1.1.1 Effects of Structure on Properties
Physical properties of metals, ceramics, and polymers, such as ductility, thermal expansion, heat
capacity, elastic modulus, electrical conductivity, and dielectric and magnetic properties, are a direct
result of the structure and bonding of the atoms and ions in the material. An understanding of the
origin of the differences in these properties is of great engineering importance.
In single crystals, a physical property such as thermal expansion varies with direction, reflecting
the crystal structure; whereas in polycrystalline and amorphous materials, a property does not vary
with direction, reflecting the average property of the individual crystals or the randomness of the
amorphous structure. Most engineering materials are polycrystalline, composed of many grains, and
thus an understanding of the properties requires not only a knowledge of the structure of the single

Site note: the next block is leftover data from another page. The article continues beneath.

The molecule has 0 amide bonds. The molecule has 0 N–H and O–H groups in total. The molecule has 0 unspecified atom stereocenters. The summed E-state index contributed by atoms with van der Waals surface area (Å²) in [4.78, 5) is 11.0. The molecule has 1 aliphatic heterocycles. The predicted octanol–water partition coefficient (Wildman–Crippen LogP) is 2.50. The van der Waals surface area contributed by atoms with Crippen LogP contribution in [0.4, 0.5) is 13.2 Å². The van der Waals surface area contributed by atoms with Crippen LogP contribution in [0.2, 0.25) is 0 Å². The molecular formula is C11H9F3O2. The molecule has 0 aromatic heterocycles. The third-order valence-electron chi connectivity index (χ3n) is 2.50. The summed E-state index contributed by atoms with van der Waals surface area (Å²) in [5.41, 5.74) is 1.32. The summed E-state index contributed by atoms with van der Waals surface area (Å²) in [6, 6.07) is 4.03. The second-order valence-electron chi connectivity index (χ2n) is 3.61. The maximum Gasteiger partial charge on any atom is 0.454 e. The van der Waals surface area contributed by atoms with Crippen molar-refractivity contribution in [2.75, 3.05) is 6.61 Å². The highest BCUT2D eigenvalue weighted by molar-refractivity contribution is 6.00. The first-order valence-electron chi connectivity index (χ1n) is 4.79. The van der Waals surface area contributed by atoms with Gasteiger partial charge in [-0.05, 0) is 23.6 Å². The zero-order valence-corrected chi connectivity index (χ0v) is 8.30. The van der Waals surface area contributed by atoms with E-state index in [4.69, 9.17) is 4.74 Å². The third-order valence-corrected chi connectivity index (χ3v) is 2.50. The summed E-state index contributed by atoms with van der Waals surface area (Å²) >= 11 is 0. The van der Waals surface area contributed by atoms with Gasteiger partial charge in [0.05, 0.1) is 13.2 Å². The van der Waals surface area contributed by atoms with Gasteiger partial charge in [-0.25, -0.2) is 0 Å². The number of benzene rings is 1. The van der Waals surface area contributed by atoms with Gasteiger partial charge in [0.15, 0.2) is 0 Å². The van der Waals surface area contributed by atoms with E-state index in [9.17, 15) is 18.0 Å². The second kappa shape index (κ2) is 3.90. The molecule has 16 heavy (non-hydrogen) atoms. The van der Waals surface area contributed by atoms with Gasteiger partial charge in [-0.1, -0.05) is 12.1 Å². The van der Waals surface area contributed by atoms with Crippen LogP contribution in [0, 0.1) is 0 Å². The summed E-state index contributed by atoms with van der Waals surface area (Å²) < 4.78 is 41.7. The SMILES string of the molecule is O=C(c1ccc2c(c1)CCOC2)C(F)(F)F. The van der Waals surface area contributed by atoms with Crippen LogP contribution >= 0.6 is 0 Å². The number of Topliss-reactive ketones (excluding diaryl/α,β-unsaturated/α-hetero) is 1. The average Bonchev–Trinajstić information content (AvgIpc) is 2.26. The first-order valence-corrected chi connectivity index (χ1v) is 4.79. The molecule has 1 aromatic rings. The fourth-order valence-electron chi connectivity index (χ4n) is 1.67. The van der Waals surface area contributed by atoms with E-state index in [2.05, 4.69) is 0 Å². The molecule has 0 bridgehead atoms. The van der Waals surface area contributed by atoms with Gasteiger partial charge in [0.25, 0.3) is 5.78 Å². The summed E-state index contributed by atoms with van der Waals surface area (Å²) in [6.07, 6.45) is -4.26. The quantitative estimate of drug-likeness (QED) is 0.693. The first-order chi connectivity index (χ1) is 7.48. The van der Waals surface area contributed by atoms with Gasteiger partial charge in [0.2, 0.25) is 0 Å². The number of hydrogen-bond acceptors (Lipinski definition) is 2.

grains but also a knowledge of grain size and orientation, grain boundaries, and other phases present;
that is, a knowledge of the microstructure of this material.
1.1.2 Atomic Structure
Atoms consist of electrons, protons, and neutrons. The central nucleus consists of positively charged
protons and electrically neutral neutrons. Negatively charged electrons are in orbits about the nucleus
in different energy levels, occupying a much larger volume than the nucleus.
In an atom, the number of electrons equals the number of protons and, hence, an atom is neutral.
The atomic number of an element is given by the number of protons, and the atomic weight is given
by the total number of protons and neutrons. (The weight of the electrons is negligible.) Thus,
hydrogen, H, with one proton and one electron, has an atomic number of 1 and an atomic weight of
1 and is the first element in the periodic chart. Oxygen, O, with atomic number 8, has eight protons
and eight neutrons and, hence, an atomic weight of 16.
Completed electronic shells have a lower energy than p